One key stakeholder helping to propel Eswatini’s thriving tourism segment forwards is Eswatini Tourism Authority (ETA).Initially established through the Swaziland Tourism Authority Act of 2001, the organisation has since played a key role in specifically marketing the Kingdom as a leading national tourism destination. “Our vision is to position the Kingdom as a world-class tourism management organisation and lead it to becoming a tourism destination of choice in Africa by 2023,” Nxumlao affirms. Here, the Chief Executive Officer answers our questions, showcasing the organisation’s achievements and the country’s ever-improving business travel and tourism offerings.

Since inception, how has the Eswatini Tourism Authority developed and progressed in terms of its key objectives and the messages it tries to get across?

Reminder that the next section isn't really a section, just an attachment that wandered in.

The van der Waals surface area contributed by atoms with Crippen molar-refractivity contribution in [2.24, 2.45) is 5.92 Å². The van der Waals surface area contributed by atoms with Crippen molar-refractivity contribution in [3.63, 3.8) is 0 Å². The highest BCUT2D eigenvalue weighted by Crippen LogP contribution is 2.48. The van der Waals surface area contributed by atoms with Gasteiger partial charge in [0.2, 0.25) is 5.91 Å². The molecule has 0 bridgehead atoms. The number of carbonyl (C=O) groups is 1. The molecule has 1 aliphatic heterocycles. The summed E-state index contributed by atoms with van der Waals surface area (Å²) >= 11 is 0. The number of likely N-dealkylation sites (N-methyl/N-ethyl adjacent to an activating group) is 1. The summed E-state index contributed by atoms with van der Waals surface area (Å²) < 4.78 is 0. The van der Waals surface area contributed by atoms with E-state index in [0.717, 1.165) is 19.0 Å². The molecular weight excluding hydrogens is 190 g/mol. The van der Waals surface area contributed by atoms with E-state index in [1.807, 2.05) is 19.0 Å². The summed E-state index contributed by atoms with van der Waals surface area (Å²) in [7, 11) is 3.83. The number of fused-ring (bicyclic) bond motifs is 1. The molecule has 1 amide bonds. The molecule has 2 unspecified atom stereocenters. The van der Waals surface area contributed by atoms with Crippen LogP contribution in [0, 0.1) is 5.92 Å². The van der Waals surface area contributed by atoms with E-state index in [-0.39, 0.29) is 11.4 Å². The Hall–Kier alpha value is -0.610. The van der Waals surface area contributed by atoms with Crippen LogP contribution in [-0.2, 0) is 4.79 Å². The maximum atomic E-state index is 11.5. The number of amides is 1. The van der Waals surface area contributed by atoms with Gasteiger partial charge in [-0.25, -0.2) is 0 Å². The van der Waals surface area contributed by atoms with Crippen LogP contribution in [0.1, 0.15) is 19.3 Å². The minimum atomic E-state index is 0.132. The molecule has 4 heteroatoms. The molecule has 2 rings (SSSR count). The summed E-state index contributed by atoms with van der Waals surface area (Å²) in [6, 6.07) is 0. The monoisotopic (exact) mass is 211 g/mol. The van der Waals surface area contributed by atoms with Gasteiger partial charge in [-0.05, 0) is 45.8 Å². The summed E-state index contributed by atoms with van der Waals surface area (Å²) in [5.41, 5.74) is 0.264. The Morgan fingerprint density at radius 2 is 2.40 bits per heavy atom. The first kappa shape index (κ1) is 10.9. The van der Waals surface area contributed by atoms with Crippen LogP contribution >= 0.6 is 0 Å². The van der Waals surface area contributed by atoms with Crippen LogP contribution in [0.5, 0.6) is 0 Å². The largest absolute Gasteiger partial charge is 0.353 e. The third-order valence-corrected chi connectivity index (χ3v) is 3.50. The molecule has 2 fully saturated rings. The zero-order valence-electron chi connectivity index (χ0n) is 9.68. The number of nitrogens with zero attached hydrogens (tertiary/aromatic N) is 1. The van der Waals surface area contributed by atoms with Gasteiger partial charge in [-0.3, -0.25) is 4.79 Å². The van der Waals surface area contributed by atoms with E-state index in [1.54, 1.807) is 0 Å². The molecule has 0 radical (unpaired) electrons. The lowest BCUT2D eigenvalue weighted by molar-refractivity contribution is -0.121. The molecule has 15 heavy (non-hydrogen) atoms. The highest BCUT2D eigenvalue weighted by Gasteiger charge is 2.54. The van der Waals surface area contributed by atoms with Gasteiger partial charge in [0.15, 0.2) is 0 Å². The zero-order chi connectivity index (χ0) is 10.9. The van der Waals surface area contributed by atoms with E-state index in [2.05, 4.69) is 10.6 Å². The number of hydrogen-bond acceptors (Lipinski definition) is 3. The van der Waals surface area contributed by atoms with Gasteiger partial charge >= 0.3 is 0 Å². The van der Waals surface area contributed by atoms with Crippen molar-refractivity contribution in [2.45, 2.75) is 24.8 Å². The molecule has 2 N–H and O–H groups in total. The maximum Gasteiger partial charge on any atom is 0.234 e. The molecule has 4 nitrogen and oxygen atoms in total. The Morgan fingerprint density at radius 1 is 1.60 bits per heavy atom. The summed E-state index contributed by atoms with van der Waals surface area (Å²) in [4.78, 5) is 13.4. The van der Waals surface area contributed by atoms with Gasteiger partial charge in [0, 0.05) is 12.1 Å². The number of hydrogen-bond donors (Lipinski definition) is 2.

Linda Nxumlao (LN): Our key objectives haven’t changed since inception. We develop the tourism sector as a national priority in an environmentally sustainable and culturally acceptable manner; market Swaziland as a tourism destination through the provision of a platform for industry stakeholders; encourage, facilitate and promote local and foreign investment in the tourism industry; and ensure the contribution of tourism to the socioeconomic development of the Kingdom of Eswatini. Our key message and promise to our source markets remains The Royal Experience. Times have nevertheless changed. We are learning to brew a balanced concoction of traditional and modern elements in our marketing strategies. The Kingdom of Eswatini prides itself in its ancient traditions and culture. Others might perceive Eswatini as backward and vulnerable what with it being a one-language, landlocked country, but we cannot ditch our heritage at the slightest scare. New approaches are the talk of town these days, but these enhancements are for other elements of the industry, while when it comes to our culture it is more a case of wine – getting better with age. The ETA’s strategic direction for the next five years is primarily a market penetration focus, where we will work harder and smarter to penetrate existing markets and undertake existing product improvement as well as adding a secondary focus of new regional markets not previously targeted. We will explore the international market clad with our gifts of imperfection and upscale our online visibility, as keeping an appearance online is just as important as showing face to remain top of mind in the industry. We’re also getting ready to dazzle the international market with ground-breaking, new marketing efforts that are nicely blended with traditional methods.